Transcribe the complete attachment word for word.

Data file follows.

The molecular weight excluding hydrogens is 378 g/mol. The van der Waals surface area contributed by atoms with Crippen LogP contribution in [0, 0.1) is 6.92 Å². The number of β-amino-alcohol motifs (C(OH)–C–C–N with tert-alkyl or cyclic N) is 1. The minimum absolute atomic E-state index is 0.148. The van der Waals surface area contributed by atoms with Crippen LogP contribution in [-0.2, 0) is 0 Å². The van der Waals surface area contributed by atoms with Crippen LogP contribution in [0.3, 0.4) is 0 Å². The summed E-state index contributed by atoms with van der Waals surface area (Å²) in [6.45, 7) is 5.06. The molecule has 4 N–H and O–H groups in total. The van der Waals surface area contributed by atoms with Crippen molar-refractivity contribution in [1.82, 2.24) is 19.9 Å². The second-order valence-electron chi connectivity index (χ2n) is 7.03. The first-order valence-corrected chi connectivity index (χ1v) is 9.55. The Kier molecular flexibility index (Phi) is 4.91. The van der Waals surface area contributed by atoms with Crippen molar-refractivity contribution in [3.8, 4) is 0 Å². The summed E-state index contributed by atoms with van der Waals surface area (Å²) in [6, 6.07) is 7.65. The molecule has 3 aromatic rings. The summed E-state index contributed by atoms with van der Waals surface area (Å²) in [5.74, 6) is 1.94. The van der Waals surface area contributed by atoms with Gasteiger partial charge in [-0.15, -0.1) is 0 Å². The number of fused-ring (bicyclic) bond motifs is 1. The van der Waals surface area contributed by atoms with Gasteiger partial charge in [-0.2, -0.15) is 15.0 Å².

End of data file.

The molecular weight excluding hydrogens is 378 g/mol. The van der Waals surface area contributed by atoms with Crippen LogP contribution in [0, 0.1) is 6.92 Å². The number of β-amino-alcohol motifs (C(OH)–C–C–N with tert-alkyl or cyclic N) is 1. The minimum absolute atomic E-state index is 0.148. The van der Waals surface area contributed by atoms with Crippen LogP contribution in [-0.2, 0) is 0 Å². The van der Waals surface area contributed by atoms with Crippen LogP contribution in [0.3, 0.4) is 0 Å². The summed E-state index contributed by atoms with van der Waals surface area (Å²) in [6.45, 7) is 5.06. The molecule has 4 N–H and O–H groups in total. The van der Waals surface area contributed by atoms with Crippen molar-refractivity contribution in [1.82, 2.24) is 19.9 Å². The second-order valence-electron chi connectivity index (χ2n) is 7.03. The first-order valence-corrected chi connectivity index (χ1v) is 9.55. The Kier molecular flexibility index (Phi) is 4.91. The van der Waals surface area contributed by atoms with Crippen molar-refractivity contribution in [3.8, 4) is 0 Å². The summed E-state index contributed by atoms with van der Waals surface area (Å²) in [6, 6.07) is 7.65. The molecule has 3 aromatic rings. The summed E-state index contributed by atoms with van der Waals surface area (Å²) in [5.74, 6) is 1.94. The van der Waals surface area contributed by atoms with Gasteiger partial charge in [-0.15, -0.1) is 0 Å². The number of fused-ring (bicyclic) bond motifs is 1. The van der Waals surface area contributed by atoms with Gasteiger partial charge in [-0.2, -0.15) is 15.0 Å².